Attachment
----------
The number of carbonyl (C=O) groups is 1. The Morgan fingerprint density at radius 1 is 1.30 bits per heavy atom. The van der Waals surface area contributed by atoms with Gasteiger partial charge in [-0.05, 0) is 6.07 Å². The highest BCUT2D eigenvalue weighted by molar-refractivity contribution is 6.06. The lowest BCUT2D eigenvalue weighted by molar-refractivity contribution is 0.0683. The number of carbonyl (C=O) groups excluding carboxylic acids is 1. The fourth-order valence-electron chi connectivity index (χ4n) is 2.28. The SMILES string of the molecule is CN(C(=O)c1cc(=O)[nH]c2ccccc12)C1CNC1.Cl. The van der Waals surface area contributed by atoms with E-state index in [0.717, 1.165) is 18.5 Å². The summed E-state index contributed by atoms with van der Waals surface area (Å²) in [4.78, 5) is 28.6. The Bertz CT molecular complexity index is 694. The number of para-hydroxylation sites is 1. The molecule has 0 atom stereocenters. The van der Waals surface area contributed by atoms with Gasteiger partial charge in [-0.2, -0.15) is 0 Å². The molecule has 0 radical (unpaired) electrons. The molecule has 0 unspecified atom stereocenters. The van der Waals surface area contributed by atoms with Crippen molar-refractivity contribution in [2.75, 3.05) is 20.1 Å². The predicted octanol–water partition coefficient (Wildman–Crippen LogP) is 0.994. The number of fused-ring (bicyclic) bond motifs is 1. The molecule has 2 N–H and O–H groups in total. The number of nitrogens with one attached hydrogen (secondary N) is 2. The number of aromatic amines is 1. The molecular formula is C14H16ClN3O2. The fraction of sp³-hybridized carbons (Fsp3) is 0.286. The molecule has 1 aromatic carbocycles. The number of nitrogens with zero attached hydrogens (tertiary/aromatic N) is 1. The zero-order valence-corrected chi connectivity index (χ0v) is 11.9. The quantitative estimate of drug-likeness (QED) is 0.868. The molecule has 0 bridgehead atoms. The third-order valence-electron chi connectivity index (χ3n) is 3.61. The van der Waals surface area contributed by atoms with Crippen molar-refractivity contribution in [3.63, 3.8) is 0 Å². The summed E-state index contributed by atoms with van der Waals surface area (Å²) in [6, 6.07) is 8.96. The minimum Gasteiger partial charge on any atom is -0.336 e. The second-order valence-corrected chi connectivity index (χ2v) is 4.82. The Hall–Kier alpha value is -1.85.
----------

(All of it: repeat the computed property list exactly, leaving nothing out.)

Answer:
The number of carbonyl (C=O) groups is 1. The Morgan fingerprint density at radius 1 is 1.30 bits per heavy atom. The van der Waals surface area contributed by atoms with Gasteiger partial charge in [-0.05, 0) is 6.07 Å². The highest BCUT2D eigenvalue weighted by molar-refractivity contribution is 6.06. The lowest BCUT2D eigenvalue weighted by molar-refractivity contribution is 0.0683. The number of carbonyl (C=O) groups excluding carboxylic acids is 1. The fourth-order valence-electron chi connectivity index (χ4n) is 2.28. The SMILES string of the molecule is CN(C(=O)c1cc(=O)[nH]c2ccccc12)C1CNC1.Cl. The van der Waals surface area contributed by atoms with E-state index in [0.717, 1.165) is 18.5 Å². The summed E-state index contributed by atoms with van der Waals surface area (Å²) in [4.78, 5) is 28.6. The Bertz CT molecular complexity index is 694. The number of para-hydroxylation sites is 1. The molecule has 0 atom stereocenters. The van der Waals surface area contributed by atoms with Gasteiger partial charge in [-0.2, -0.15) is 0 Å². The molecule has 0 radical (unpaired) electrons. The molecule has 0 unspecified atom stereocenters. The van der Waals surface area contributed by atoms with Crippen molar-refractivity contribution in [2.75, 3.05) is 20.1 Å². The predicted octanol–water partition coefficient (Wildman–Crippen LogP) is 0.994. The number of fused-ring (bicyclic) bond motifs is 1. The molecule has 2 N–H and O–H groups in total. The number of nitrogens with one attached hydrogen (secondary N) is 2. The number of aromatic amines is 1. The molecular formula is C14H16ClN3O2. The fraction of sp³-hybridized carbons (Fsp3) is 0.286. The molecule has 1 aromatic carbocycles. The number of nitrogens with zero attached hydrogens (tertiary/aromatic N) is 1. The zero-order valence-corrected chi connectivity index (χ0v) is 11.9. The quantitative estimate of drug-likeness (QED) is 0.868. The molecule has 0 bridgehead atoms. The third-order valence-electron chi connectivity index (χ3n) is 3.61. The van der Waals surface area contributed by atoms with Crippen molar-refractivity contribution in [3.63, 3.8) is 0 Å². The summed E-state index contributed by atoms with van der Waals surface area (Å²) in [6, 6.07) is 8.96. The minimum Gasteiger partial charge on any atom is -0.336 e. The second-order valence-corrected chi connectivity index (χ2v) is 4.82. The Hall–Kier alpha value is -1.85.